In November 1915, Albert Einstein announced the completion of his general theory of relativity at the Prussian Academy of Sciences in Berlin. This marked a significant milestone in his intellectual journey, reshaping our understanding of gravity, space, time, matter, and energy.

1916

Equivalence Principle Established

Albert Einstein formulated the equivalence principle, stating that the effects of gravity are indistinguishable from the effects of acceleration.

1917

Einstein applies theory to the universe

In 1917, Albert Einstein applied his theory of relativity to the universe as a whole, establishing the foundation of relativistic cosmology. He introduced the cosmological constant to maintain a static universe.

1919

Confirmation of General Relativity by Eddington

Arthur Eddington's expedition confirmed the bending of light around the Sun during a solar eclipse, providing experimental evidence for Einstein's general theory of relativity.

1919-05-29

Confirmation of General Theory of Relativity

Einstein's General Theory of Relativity was confirmed through observations during a solar eclipse. The prediction that beams of light emitted by distant stars would travel along curved trajectories as they passed through the warped region near the Sun was tested successfully.

1922

Friedmann Solution

In 1922, Alexander Friedmann found a solution that suggested the universe may expand or contract, contributing to the understanding of the expanding universe.

1927

Lemaître proposes non-static cosmological solutions

In 1927, Georges Lemaître, a Belgian astronomer and priest, discovered non-static cosmological solutions to Einstein's equations, describing an expanding universe without the need for the cosmological constant. He also theoretically derived Hubble's law.

1929

Discovery of the Universe Expansion

In 1929, Edwin Hubble provided evidence for the expansion of the universe, leading to Einstein abandoning the cosmological constant. This discovery marked a significant shift in our understanding of the cosmos.

1940

Rosen's bimetric theory

Rosen's bimetric theory suggested modifications to the field equations of general relativity, but was refuted by observations of binary pulsars due to the presence of bipolar gravitational radiation.

1948

Howard Percy Robertson invents test theory for Special Theory of Relativity

In 1948, American physicist Howard Percy Robertson created a test theory to demonstrate the validity of the Special Theory of Relativity.

1955

Death of Albert Einstein

Albert Einstein passed away in America in 1955.

1957

Proof of Black Holes Existence

In 1957, Martin Kruskal's proof based on the Schwarzschild solution demonstrated the existence of black holes, a concept initially doubted by Einstein. This breakthrough significantly contributed to the field of astrophysics.

1960

Martin Kruskal's Discovery of Black Hole Spacetime Structure

In 1960, American mathematician and physicist Martin Kruskal unveiled the complete classical spacetime structure of the simplest form of a black hole within the framework of General Relativity.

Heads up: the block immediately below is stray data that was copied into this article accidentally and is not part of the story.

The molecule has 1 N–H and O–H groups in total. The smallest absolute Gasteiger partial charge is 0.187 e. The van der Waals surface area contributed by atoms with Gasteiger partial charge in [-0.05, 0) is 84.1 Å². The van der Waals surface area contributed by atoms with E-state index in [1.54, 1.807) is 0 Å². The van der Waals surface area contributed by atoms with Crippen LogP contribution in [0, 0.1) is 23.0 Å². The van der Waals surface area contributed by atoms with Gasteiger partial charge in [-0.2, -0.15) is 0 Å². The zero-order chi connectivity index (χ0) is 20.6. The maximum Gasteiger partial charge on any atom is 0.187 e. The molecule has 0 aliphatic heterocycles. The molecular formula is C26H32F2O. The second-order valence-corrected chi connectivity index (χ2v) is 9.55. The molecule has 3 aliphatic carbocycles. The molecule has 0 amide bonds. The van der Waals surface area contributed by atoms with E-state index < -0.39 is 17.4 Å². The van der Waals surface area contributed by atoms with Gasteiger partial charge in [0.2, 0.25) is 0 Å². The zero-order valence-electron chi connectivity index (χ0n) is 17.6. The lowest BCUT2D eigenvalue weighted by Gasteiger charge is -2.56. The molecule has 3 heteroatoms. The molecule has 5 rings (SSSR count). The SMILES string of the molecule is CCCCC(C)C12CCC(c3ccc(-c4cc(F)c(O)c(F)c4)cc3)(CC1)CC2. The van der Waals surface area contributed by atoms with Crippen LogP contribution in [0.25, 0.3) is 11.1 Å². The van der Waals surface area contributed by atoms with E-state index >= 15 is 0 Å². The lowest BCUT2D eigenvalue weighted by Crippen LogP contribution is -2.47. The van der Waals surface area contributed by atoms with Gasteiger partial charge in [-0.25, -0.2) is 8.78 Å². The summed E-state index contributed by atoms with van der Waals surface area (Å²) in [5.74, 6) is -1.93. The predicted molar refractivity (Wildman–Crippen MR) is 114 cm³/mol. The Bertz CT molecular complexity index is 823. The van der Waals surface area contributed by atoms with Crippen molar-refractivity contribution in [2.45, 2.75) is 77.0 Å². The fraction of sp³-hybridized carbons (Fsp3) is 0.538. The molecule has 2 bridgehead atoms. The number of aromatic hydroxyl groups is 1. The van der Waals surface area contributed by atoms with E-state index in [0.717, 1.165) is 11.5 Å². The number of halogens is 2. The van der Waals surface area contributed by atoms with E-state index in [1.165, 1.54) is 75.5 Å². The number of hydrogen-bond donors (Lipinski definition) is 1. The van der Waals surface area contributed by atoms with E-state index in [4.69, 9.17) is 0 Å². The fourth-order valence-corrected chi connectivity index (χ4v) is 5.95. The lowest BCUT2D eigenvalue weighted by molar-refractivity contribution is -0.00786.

1961

Brans–Dicke theory

The Brans–Dicke theory, also known as scalar–tensor theory, proposed changes to the field equations of general relativity. It includes a tunable parameter ω, where ω = ∞ is equivalent to general relativity.

1974

Stephen Hawking's Prediction of Hawking Radiation

Stephen Hawking, the English theoretical physicist, made a significant theoretical breakthrough in 1974 by proposing that black holes emit radiation, now known as Hawking radiation.

1986

A note on relativity before Einstein

In 1986, M.N. Macrossan wrote a note discussing the concept of relativity before Einstein in the British Journal of Philosophy of Science.

2011

Successful Conclusion of Gravity Probe B Experiment

In 2011, the team behind Gravity Probe B announced the successful conclusion of the half-century-long experiment, confirming that the gyroscopes' axes were turning as predicted by Einstein's math.

2012

Explanation of anomaly in neutrino speed

In 2012, the anomaly in neutrino speed was attributed to a failure of the equipment, which was officially reported, resolving the initial challenge to the theory of relativity.

2015

Detection of Gravitational Waves

The LIGO experiment detected gravitational waves for the first time, confirming a key prediction of Einstein's general theory of relativity.

2015-10-13

Completion of Albert Einstein's General Theory of Relativity

One hundred years ago, Albert Einstein completed his general theory of relativity, which revolutionized the understanding of gravitation as an inherent property of space and time. This marked a significant milestone in Einstein's life as a physicist.

2017-08-17

Neutron-star merger GW170817

The neutron-star merger event GW170817 helped constrain the possible deviations of Brans–Dicke theory from general relativity through detailed analyses.

End of the Timeline

**Theory of Relativity**